A visitor to the California desert cities two hours east of Los Angeles may find the area, in terms of classical music, a cultural wasteland. That has been my impression. Thus in the present winter season two recitals on the superb Quimby organ at St. Margaret’s Church in Palm Desert (nationally known of late as the locus of Gerald Ford’s first funeral), were well appreciated as they were especially excellent in quality.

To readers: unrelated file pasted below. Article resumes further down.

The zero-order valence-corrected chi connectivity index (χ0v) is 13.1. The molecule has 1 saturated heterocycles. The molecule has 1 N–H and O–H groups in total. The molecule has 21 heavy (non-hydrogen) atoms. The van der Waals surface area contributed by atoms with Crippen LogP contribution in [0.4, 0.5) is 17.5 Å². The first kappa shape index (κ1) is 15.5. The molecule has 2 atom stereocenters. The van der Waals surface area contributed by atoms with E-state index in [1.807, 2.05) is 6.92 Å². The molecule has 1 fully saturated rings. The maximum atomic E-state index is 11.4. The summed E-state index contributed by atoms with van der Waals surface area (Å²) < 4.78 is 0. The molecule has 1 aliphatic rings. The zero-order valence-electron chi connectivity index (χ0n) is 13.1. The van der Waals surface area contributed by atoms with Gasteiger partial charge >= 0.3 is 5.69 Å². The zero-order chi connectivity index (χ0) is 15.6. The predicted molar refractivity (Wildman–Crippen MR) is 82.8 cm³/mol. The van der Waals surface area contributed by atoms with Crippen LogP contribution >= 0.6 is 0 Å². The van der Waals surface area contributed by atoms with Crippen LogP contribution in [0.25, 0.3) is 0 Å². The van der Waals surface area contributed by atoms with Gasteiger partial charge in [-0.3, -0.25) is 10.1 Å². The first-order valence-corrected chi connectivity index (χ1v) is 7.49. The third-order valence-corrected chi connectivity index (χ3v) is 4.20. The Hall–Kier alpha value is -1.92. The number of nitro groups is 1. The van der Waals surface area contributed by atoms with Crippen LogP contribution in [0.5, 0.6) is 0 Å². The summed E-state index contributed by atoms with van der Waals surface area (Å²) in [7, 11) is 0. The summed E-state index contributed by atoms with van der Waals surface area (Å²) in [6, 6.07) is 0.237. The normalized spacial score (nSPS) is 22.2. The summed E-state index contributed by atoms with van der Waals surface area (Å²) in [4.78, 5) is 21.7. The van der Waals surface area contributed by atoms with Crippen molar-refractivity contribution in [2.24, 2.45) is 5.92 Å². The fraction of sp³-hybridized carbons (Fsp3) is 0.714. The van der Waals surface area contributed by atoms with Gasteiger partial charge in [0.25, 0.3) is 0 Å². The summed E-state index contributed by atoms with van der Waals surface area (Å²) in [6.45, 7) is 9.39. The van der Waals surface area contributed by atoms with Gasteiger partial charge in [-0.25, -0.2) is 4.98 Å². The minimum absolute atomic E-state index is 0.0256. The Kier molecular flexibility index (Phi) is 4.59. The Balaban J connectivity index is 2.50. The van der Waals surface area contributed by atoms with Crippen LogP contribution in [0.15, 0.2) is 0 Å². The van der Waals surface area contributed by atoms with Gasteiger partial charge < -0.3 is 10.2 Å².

In January the talented Richard Elliott, a principal organist and musical director of the Mormon Tabernacle in Salt Lake City, held forth on a Sunday afternoon to a full house of 750 that stood and cheered his performance of Mussorgsky’s Pictures at an Exhibition. Originally written for piano, Pictures thrived in an organ arrangement by J. Guillou and K. John, the myriad colors and dynamic effects achieved by Dr Elliott and the 4,274 pipes of Quimby’s remarkable St. Margaret’s instrument provided a promenade through this dramatic musical gallery tour, which was literally incomparable. The ear was constantly surprised by the enormous variety of instrumental sounds and colors pouring from the various registrations chosen by Dr Elliott. “The Great Gate of Kiev,” resounded magnificently, and coming as it did following a section (“Baba Yaga”) played pianissimo, the audience was left in a state of astonished delight.